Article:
Title: The Endless Steppe
Author: Esther Hautzig
Major Themes: 1940s, Russia, Historical Non-Fiction, Second World War, Communists
Synopsis: Esther and her family are sent off to Siberia in 1941 by the Russians and must fight to stay together and remain alive.
The main plot of this book isn’t as clear to me as some books are. But one thing stands out in my memory: The steppes of Siberia are rough, and living there is a living to just get by. This book is clear, coarse, heartrending, and real. Esther Hautzig, the author, is the main character of The Endless Steppe. Through the pages, we can feel her deep sorrow as she recounts what happened to her. This book is, for the most part, not humorous. It is an autobiography of a young girl who has lost everything—and has to build it all back up from nothing.
Esther was ten years old in June 1941. Her life in Poland revolved around her family, school, and tending the family’s extensive garden. Wars and bombs happened away from them, across the gate, not touching her and her family—until one day when, suddenly, Russian soldiers arrived and began ransacking the house. When they arrived at her parent’s apartments, she asked the soldiers why they were under arrest.
“…you are capitalists and therefore enemies of the people…you are to be sent to another part of our great and mighty country…”
She didn’t understand what “capitalist” meant, but she understood the warning in her mother’s voice. Soon, they were forced to leave the dear home they had had, and were pushed into the back of a truck. Then, the motor started, and they rumbled away from the only home Esther had ever known. They arrived at a railroad station, and her grandfather was called to leave. It was the first of many, many separations for the family. All their pleading did no good. He was taken away from them, and for all they knew they’d never see him again.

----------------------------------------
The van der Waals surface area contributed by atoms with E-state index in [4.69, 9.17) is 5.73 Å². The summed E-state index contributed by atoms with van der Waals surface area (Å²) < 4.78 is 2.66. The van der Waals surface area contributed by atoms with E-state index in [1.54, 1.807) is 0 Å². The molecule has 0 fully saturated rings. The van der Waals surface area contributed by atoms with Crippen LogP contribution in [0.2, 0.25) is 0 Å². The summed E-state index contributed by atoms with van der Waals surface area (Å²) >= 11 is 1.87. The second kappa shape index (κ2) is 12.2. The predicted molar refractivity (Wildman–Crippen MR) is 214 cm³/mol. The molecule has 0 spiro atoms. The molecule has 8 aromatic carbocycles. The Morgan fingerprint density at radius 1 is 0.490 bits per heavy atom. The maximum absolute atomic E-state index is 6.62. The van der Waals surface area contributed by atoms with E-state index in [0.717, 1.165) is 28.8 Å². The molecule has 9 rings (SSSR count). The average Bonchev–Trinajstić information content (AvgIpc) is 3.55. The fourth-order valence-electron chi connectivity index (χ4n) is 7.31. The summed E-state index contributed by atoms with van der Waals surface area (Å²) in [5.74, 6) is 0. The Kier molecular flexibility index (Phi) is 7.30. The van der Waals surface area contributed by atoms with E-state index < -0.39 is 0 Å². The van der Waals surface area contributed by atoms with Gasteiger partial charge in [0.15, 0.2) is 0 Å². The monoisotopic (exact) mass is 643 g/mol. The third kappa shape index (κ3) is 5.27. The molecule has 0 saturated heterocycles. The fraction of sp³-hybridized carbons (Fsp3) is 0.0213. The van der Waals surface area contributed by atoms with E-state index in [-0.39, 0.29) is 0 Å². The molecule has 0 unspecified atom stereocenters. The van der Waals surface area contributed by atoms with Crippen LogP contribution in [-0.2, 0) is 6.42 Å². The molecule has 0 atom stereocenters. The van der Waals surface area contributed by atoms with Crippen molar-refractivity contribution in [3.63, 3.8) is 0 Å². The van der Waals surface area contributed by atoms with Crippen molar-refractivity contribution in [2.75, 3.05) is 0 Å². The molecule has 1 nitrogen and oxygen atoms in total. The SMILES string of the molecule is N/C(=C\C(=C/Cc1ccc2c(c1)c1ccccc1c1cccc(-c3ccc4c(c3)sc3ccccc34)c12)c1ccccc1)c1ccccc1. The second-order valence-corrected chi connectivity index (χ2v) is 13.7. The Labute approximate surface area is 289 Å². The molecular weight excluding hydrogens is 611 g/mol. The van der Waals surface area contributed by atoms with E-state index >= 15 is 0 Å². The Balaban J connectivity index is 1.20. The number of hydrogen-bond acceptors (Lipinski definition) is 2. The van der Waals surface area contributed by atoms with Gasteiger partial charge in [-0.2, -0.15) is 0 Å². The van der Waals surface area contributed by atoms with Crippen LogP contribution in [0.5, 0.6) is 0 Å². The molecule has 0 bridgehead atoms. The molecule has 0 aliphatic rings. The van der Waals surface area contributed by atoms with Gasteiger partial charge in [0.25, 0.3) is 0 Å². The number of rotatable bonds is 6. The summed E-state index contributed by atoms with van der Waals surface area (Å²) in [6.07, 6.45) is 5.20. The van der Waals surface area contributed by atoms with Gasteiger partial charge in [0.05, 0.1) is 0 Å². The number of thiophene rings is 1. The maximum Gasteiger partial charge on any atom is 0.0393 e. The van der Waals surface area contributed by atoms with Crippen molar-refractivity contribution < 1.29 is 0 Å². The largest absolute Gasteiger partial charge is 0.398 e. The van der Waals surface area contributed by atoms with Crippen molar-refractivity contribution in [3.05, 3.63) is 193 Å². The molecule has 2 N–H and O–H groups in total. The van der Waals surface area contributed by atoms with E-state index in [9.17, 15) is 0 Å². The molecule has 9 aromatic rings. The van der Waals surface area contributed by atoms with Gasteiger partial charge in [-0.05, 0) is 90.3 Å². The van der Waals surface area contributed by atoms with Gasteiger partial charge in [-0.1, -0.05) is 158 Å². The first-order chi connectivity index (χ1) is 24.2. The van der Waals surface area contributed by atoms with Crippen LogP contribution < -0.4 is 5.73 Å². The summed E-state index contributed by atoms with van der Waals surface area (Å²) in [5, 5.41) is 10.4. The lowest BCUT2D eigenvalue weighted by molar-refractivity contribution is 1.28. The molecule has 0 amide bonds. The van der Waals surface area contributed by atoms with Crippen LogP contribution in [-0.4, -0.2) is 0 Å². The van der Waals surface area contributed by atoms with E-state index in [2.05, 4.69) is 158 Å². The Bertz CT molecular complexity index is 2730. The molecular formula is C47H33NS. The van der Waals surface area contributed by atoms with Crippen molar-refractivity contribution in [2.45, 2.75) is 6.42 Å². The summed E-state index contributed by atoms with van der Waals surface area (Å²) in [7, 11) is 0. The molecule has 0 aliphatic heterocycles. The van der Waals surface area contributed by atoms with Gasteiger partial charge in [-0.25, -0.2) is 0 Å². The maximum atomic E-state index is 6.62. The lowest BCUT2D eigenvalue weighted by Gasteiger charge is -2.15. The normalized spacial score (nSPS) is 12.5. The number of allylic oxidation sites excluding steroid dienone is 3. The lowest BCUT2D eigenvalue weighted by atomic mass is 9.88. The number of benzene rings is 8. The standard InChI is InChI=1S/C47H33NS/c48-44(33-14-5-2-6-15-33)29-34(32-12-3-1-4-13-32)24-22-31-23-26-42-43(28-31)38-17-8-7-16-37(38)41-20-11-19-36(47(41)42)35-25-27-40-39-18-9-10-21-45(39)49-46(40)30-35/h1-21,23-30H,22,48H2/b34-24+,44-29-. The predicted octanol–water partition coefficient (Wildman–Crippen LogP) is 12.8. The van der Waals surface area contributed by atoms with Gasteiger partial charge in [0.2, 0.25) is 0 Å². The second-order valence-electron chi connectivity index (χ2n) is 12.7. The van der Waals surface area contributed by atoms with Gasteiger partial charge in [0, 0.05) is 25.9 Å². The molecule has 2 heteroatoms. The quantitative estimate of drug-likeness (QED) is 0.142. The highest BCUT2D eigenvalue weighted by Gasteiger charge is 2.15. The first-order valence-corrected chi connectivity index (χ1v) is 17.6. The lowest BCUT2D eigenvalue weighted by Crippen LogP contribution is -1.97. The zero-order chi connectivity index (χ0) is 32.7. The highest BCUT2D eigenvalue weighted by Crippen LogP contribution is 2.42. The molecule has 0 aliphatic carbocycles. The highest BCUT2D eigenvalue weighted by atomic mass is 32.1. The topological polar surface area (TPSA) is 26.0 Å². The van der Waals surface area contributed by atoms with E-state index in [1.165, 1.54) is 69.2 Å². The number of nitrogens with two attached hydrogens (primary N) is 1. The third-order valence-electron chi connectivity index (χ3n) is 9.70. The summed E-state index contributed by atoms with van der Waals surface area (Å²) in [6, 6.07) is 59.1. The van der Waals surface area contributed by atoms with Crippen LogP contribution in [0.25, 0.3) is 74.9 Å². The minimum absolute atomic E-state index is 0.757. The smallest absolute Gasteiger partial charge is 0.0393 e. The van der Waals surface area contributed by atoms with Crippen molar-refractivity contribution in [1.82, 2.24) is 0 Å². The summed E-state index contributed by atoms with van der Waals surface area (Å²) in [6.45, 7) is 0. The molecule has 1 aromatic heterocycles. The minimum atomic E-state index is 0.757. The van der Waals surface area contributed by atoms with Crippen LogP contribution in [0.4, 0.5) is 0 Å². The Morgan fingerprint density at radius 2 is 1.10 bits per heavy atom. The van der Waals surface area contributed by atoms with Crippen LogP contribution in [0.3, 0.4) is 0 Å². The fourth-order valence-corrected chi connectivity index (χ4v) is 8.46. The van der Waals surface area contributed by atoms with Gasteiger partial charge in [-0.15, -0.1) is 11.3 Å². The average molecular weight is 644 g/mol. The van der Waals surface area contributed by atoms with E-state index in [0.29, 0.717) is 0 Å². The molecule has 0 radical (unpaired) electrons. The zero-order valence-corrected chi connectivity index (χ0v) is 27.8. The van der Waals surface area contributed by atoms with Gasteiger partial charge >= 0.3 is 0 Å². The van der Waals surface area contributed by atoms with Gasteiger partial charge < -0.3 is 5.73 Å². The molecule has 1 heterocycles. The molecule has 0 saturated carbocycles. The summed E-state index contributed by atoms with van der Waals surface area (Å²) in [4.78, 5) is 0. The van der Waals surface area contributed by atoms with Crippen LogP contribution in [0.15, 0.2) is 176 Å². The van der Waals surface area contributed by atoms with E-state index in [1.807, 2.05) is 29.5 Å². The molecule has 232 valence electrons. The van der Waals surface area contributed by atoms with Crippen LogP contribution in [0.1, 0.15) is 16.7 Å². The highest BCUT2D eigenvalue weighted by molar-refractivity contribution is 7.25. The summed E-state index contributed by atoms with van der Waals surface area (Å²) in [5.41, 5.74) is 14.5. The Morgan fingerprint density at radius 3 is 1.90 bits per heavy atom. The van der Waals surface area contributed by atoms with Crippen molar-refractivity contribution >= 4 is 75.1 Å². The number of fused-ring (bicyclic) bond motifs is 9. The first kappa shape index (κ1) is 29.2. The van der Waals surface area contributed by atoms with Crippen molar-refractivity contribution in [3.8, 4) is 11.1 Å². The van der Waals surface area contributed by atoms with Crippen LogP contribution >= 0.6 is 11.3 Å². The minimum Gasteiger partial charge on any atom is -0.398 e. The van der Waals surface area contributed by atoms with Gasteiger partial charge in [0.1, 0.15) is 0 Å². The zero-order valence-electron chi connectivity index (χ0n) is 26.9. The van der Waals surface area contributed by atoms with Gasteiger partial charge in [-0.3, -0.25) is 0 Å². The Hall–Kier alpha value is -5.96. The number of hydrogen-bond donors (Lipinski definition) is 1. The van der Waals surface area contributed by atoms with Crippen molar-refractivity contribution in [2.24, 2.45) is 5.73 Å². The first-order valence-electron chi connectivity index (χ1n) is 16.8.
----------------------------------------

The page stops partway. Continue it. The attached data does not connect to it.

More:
Then they were sent to cattle cars, where they were loaded up and sent off. Six weeks later, the train stopped and they were unloaded. Marching through the stifling heat, Esther was amazed at how bare, bleak, and flat the place was.
“This is Siberia,” he said quietly. If I had been told that I had been transported to the moon, I could not have been more stunned. Siberia was the end of the world, a point of no return … I had been careless. I had neglected to pray to God to save us from a gypsum mine in Siberia.
So began her life—a life of grief, hunger, and much physical work. Could she—and her family—live under such rough conditions? And if they did, would they ever be able to go back to their beloved Poland? This book is rough, one that takes us there and gives us a raw view of what life was like for so many Poles—and others—who were shipped off by the Russians and never returned. Or if they did, they were scarred for life.
I loved The Endless Steppe. It brought the Russian communist regime to life, and through Esther telling her sorrowful story, we can understand what it was like and how it happened. It’s not an easy story to read, but the content is wonderful. And it is written very well. I believe children and young adults aged 11 – 16 will especially benefit from this book. It is a great reader, and also works well as a read-aloud.
WARNING: Some parts may be intense for younger readers.
Read Aloud—Ages 10 – 13
Reading Independently—Ages 12 – 15, 15 and Above